Adopt a child from China

Beth Hall, Director of PACT - An Adoption Alliance, shares advice for parents of an internationally adopted child on how to help your child understand and celebrate his or her different culture
How To Embrace Your Internationally Adopted Child's Culture
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Adopt a child from China

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One of the things that I have noticed over the years with adopters who adopt from other countries as opposed to domestically is sometimes they want to keep the racial, cultural heritage of their child at a distance. Of course, the country is far away. And that can be dangerous because of course it matters where we are born and every child is entitled to celebrate that. If they were born in China, if they were born in Guatemala, or they were born in the States, they deserve to celebrate that. But they also need to understand that they are now living here and their communities need to be found here. We don´t want to exotify. We don´t want to turn children into your people are far, far away as if that some place that they don´t have a community here. So we want to be sure and the danger can be sometimes international adopters will distance themselves from other adopters who have the same race children but their children were born here instead of in that country wherever that might be. And I think that is something you never want to take away from kids. We want to give them community. We want to give them connection with us or with larger communities. So that is important.

Beth Hall, Director of PACT - An Adoption Alliance, shares advice for parents of an internationally adopted child on how to help your child understand and celebrate his or her different culture

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Beth Hall

Director, Pact - An Adoption Alliance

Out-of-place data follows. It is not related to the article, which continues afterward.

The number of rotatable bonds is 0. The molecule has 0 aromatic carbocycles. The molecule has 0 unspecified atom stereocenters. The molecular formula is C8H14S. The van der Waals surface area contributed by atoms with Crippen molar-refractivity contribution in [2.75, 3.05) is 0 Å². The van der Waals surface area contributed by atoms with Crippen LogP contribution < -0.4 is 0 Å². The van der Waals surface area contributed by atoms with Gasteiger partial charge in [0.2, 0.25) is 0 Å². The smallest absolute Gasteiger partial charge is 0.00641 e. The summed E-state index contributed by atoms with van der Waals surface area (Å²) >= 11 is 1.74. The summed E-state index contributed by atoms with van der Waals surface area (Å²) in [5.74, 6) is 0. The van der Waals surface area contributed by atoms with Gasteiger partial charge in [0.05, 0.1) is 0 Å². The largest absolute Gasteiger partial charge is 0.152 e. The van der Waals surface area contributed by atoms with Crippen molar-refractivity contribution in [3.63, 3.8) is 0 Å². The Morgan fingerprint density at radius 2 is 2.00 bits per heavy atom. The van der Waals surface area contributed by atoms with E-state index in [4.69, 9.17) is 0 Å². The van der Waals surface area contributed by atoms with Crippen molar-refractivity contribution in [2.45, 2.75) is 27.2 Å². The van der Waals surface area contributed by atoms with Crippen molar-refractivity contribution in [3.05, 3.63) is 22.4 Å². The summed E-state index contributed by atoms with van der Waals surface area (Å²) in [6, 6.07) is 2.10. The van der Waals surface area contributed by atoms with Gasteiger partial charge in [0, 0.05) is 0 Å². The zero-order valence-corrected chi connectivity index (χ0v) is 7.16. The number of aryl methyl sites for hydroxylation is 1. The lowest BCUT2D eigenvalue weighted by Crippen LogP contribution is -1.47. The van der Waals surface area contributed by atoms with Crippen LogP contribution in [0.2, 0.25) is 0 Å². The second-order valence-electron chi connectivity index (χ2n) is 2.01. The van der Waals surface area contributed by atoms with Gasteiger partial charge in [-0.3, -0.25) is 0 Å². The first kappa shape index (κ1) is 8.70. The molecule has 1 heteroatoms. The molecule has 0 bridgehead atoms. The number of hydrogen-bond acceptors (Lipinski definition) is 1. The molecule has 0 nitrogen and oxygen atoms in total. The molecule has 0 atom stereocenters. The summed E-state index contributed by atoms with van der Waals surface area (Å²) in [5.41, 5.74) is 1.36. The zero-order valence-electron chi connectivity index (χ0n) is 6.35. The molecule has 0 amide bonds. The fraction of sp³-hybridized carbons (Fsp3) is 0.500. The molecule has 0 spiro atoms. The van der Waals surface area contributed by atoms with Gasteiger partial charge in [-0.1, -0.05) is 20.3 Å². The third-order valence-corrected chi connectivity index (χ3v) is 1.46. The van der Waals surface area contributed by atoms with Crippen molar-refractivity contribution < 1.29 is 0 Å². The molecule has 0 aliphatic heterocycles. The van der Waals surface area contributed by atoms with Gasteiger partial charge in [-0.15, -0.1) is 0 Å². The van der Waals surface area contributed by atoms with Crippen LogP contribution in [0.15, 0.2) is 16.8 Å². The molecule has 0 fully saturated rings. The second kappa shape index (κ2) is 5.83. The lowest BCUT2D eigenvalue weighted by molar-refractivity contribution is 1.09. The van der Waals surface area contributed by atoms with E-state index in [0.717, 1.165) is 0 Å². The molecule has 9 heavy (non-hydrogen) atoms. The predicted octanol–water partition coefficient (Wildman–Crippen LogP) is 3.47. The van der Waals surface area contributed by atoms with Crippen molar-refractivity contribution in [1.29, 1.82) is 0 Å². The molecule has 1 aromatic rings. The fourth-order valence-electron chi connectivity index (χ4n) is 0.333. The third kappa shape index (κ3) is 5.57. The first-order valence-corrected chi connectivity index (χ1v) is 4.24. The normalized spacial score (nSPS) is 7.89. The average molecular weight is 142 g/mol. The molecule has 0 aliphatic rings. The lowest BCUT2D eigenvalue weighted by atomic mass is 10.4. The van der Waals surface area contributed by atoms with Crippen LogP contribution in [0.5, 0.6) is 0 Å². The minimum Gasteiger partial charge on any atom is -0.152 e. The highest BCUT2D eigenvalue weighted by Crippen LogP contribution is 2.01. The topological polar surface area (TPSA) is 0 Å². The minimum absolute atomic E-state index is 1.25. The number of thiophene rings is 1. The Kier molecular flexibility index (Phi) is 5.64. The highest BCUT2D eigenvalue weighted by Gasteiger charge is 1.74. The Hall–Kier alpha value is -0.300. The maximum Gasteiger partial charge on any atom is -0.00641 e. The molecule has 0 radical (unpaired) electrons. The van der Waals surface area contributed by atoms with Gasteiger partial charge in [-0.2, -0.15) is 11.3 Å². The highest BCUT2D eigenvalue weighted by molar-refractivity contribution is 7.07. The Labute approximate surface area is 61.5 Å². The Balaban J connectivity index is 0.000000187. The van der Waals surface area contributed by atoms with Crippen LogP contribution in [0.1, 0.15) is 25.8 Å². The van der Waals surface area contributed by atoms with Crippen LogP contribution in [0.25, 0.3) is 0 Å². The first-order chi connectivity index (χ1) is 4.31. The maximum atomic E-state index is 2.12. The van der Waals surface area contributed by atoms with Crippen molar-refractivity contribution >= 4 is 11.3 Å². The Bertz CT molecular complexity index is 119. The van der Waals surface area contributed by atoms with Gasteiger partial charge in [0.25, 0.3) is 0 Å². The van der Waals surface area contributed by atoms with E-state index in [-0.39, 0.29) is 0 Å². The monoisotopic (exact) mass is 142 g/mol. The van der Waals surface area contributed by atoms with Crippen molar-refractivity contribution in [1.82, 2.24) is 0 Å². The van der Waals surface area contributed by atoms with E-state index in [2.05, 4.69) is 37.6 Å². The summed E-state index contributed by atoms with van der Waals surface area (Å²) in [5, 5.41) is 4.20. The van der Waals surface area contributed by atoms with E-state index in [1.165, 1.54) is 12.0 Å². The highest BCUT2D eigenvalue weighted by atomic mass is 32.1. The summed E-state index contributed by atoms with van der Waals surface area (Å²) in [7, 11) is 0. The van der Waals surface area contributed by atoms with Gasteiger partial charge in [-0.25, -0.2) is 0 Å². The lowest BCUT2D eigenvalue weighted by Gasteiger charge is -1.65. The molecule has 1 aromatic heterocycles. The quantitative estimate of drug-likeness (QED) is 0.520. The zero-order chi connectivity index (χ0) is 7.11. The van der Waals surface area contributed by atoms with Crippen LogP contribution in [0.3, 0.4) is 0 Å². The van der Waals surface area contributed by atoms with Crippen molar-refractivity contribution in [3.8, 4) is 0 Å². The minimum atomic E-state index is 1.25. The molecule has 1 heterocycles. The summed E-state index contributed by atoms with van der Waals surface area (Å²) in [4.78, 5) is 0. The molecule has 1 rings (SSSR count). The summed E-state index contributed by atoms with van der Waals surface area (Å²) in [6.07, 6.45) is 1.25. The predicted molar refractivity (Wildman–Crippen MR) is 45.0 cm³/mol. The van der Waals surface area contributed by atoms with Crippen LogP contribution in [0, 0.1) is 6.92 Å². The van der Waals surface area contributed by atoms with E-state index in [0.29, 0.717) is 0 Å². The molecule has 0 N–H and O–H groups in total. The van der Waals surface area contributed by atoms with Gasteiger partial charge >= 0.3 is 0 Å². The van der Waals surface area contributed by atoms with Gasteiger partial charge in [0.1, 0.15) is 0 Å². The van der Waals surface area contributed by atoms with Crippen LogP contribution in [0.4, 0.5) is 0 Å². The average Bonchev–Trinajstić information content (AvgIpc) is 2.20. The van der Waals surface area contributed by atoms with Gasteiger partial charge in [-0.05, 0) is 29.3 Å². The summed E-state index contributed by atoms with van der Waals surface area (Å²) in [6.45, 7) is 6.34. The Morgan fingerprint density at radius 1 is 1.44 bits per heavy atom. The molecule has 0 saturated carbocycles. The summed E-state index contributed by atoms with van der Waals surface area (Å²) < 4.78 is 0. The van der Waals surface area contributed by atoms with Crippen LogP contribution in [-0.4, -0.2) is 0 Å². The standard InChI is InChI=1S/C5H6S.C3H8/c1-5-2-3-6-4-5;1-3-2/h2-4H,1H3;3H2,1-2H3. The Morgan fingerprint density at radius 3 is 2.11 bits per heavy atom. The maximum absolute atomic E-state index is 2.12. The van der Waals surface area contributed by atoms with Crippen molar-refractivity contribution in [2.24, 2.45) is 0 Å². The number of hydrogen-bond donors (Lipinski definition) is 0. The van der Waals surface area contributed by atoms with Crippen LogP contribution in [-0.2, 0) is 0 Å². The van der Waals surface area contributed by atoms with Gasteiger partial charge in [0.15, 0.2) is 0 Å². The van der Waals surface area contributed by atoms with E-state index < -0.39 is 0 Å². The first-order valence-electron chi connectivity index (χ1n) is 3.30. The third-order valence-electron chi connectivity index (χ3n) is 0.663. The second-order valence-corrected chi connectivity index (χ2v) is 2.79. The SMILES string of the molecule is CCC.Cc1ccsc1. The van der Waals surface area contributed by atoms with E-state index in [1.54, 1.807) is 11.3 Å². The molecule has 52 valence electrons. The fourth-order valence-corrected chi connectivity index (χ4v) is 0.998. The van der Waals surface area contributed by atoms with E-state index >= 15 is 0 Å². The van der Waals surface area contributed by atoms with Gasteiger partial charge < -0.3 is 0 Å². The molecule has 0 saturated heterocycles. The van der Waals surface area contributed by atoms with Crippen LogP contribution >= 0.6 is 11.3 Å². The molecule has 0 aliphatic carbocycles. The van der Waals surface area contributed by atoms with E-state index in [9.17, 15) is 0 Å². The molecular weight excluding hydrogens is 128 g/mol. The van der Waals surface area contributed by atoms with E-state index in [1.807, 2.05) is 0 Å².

Beth Hall is an adoption educator who co-founded Pact, An Adoption Alliance, which is a multicultural adoption organization dedicated to addressing essential issues affecting adopted children of color. Pact offers lifelong support and placement services for birth and adoptive families with adopted kids of color. A national speaker, she is also the author of numerous articles and a book, Inside Transracial Adoption, which is filled with personal stories, practical suggestions, and theory, and delivers the message that race matters; racism is alive; and families built transracially can develop strong and binding ties. In 2010 she received the Outstanding Practitioner in Adoption Award, from the Adoption Initiative at St. John's University. She currently serves as a contributing author and advisory board member for “Adoption Clubhouse,” a project promoting positive identity in transracially adopted children for the Evan B. Donaldson Institute for Adoption and as an Advisory Board Member for the On Your Feet Foundation, dedicated to supporting birth mothers of adopted children.Commitment to family is a way of life for Beth. She is the white adoptive mom of two young adults: Sofia, a Latina, and James, an African American. Beth grew up a member of an adoptive family—her sister, Barbara, was adopted. She lives in Oakland, California, with her husband and sometimes her adult children, when they are home.

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